Frequent migration of introduced cucurbit-infecting begomoviruses among Middle Eastern countries

Lapidot M., Dana Gelbart, A. Gal-On, Ghandi Anfoka, Fatima Haj Ahmed, Yusef Abou-Jawada, Hana Soboh, Hamed Mazaya, Aboul-Ata E. Aboul-Ata, Ahmed Kamal El-Attar, Mohammed S. Ali-Shtayeh, Rana M. Jamous, Jane E. Polston, Siobain Duffy.
Journal Name
Virology Journal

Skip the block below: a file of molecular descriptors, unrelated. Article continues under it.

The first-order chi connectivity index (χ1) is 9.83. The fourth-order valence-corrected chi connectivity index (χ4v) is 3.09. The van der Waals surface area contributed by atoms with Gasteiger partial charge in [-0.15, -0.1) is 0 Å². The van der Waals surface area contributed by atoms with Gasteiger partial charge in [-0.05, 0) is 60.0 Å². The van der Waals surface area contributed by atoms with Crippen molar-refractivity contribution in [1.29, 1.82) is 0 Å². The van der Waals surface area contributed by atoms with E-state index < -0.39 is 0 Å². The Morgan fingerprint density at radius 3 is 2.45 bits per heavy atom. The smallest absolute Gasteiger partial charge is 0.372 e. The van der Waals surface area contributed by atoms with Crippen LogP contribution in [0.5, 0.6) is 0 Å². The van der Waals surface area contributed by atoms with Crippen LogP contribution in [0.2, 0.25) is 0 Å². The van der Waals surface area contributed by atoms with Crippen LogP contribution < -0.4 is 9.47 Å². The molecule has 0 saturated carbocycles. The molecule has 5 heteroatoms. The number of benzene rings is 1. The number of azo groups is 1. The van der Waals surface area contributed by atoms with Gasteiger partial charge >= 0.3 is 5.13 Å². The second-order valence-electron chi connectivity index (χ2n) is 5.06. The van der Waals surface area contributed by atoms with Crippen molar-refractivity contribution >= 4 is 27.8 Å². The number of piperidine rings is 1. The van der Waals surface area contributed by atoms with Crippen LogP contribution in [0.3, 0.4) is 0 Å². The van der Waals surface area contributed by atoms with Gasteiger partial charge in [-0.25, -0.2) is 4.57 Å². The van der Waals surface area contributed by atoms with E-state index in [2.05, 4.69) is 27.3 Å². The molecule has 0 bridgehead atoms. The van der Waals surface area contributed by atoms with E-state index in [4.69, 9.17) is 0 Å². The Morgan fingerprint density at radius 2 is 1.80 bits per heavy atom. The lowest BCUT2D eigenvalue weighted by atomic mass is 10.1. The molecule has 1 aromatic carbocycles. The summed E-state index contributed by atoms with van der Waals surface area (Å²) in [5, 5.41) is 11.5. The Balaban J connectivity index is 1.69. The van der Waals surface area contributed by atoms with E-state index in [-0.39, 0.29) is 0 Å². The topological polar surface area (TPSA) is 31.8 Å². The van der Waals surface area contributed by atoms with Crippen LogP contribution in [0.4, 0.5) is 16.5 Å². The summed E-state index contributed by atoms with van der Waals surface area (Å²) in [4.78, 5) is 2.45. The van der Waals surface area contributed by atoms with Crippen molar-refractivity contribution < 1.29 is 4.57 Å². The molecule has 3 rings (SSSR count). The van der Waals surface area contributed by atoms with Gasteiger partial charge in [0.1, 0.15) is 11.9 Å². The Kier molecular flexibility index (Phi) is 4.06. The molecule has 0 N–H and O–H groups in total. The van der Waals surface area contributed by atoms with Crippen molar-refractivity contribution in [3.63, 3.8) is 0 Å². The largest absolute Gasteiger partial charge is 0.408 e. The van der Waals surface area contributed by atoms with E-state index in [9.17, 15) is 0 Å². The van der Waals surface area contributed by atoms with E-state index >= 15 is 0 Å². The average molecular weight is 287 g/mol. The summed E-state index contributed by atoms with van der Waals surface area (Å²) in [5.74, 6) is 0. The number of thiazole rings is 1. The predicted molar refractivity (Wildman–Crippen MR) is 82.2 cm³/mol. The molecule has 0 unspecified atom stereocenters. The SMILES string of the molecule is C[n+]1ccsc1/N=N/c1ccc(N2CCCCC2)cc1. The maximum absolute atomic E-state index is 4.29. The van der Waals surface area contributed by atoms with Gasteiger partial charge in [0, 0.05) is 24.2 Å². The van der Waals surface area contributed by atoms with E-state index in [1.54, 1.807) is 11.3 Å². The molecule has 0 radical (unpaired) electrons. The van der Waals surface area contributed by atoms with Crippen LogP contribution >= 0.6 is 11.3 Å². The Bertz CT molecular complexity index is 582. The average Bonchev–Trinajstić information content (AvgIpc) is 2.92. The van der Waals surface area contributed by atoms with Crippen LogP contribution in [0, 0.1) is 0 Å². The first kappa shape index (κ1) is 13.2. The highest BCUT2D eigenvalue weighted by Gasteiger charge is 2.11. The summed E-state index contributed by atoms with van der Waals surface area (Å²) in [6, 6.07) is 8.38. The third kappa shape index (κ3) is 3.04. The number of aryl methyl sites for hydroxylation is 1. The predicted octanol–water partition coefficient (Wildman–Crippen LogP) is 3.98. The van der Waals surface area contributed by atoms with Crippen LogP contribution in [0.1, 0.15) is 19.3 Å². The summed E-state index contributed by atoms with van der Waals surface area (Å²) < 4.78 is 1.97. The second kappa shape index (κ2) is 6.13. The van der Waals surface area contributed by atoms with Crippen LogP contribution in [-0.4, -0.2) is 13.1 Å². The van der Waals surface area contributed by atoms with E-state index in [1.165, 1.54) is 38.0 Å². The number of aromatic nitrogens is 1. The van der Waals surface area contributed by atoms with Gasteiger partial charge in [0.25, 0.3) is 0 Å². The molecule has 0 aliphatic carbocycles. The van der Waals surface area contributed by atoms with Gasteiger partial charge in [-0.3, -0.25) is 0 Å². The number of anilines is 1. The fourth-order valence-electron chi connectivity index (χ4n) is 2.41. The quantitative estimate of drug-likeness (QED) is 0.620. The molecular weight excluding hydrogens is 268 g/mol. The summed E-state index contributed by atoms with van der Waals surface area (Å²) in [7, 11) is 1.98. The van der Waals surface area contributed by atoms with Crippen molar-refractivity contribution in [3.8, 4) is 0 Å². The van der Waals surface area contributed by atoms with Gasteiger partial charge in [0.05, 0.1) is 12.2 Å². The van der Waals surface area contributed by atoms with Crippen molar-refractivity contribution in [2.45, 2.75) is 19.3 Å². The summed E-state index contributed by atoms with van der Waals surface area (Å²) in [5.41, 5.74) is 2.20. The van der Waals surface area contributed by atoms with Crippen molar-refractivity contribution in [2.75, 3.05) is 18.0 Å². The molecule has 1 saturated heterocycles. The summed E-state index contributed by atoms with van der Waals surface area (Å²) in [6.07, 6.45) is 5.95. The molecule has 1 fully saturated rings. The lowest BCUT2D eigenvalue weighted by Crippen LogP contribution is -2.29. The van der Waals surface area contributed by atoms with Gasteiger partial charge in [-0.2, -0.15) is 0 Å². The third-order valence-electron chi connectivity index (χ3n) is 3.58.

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Background In the early 2000s, two cucurbit-infecting begomoviruses were introduced into the eastern Mediterranean basin: the Old World Squash leaf curl virus (SLCV) and the New World Watermelon chlorotic stunt virus (WmCSV). These viruses have been emerging in parallel over the last decade in Egypt, Israel, Jordan, Lebanon and Palestine. Methods We explored this unique situation by assessing the diversity and biogeography of the DNA-A component of SLCV and WmCSV in these five countries. Results There was fairly low sequence variation in both begomovirus species (SLCV π = 0.0077; WmCSV π = 0.0066). Both viruses may have been introduced only once into the eastern Mediterranean basin, but once established, these viruses readily moved across country boundaries. SLCV has been introduced at least twice into each of all five countries based on the absence of monophyletic clades. Similarly, WmCSV has been introduced multiple times into Jordan, Israel and Palestine. Conclusions We predict that uncontrolled movement of whiteflies among countries in this region will continue to cause SLCV and WmCSV migration, preventing strong genetic differentiation of these viruses among these countries.